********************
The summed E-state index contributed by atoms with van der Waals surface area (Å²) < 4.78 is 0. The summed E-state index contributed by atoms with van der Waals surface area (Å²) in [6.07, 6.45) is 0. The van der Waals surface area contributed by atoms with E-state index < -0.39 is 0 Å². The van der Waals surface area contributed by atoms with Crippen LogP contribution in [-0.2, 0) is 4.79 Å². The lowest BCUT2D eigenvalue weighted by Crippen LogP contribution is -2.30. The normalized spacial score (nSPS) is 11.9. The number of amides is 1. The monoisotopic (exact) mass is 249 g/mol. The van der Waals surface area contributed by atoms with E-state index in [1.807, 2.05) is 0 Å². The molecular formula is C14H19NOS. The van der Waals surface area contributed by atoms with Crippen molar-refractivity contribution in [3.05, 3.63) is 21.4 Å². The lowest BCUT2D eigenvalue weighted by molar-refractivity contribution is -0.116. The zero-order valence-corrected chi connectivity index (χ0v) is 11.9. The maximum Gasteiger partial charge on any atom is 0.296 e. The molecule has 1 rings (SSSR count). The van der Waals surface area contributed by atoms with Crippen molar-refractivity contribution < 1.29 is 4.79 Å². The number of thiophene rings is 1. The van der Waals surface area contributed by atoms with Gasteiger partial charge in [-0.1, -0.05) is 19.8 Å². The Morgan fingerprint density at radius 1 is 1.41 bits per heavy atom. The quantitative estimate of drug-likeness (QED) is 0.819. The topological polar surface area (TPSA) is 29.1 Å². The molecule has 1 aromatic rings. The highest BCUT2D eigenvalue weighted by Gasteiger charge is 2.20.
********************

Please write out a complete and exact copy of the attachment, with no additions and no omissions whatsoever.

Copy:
The summed E-state index contributed by atoms with van der Waals surface area (Å²) < 4.78 is 0. The summed E-state index contributed by atoms with van der Waals surface area (Å²) in [6.07, 6.45) is 0. The van der Waals surface area contributed by atoms with E-state index < -0.39 is 0 Å². The van der Waals surface area contributed by atoms with Crippen LogP contribution in [-0.2, 0) is 4.79 Å². The lowest BCUT2D eigenvalue weighted by Crippen LogP contribution is -2.30. The normalized spacial score (nSPS) is 11.9. The number of amides is 1. The monoisotopic (exact) mass is 249 g/mol. The van der Waals surface area contributed by atoms with E-state index in [1.807, 2.05) is 0 Å². The molecular formula is C14H19NOS. The van der Waals surface area contributed by atoms with Crippen molar-refractivity contribution in [3.05, 3.63) is 21.4 Å². The lowest BCUT2D eigenvalue weighted by molar-refractivity contribution is -0.116. The zero-order valence-corrected chi connectivity index (χ0v) is 11.9. The maximum Gasteiger partial charge on any atom is 0.296 e. The molecule has 1 rings (SSSR count). The van der Waals surface area contributed by atoms with Crippen molar-refractivity contribution < 1.29 is 4.79 Å². The number of thiophene rings is 1. The van der Waals surface area contributed by atoms with Gasteiger partial charge in [-0.1, -0.05) is 19.8 Å². The Morgan fingerprint density at radius 1 is 1.41 bits per heavy atom. The quantitative estimate of drug-likeness (QED) is 0.819. The topological polar surface area (TPSA) is 29.1 Å². The molecule has 1 aromatic rings. The highest BCUT2D eigenvalue weighted by Gasteiger charge is 2.20.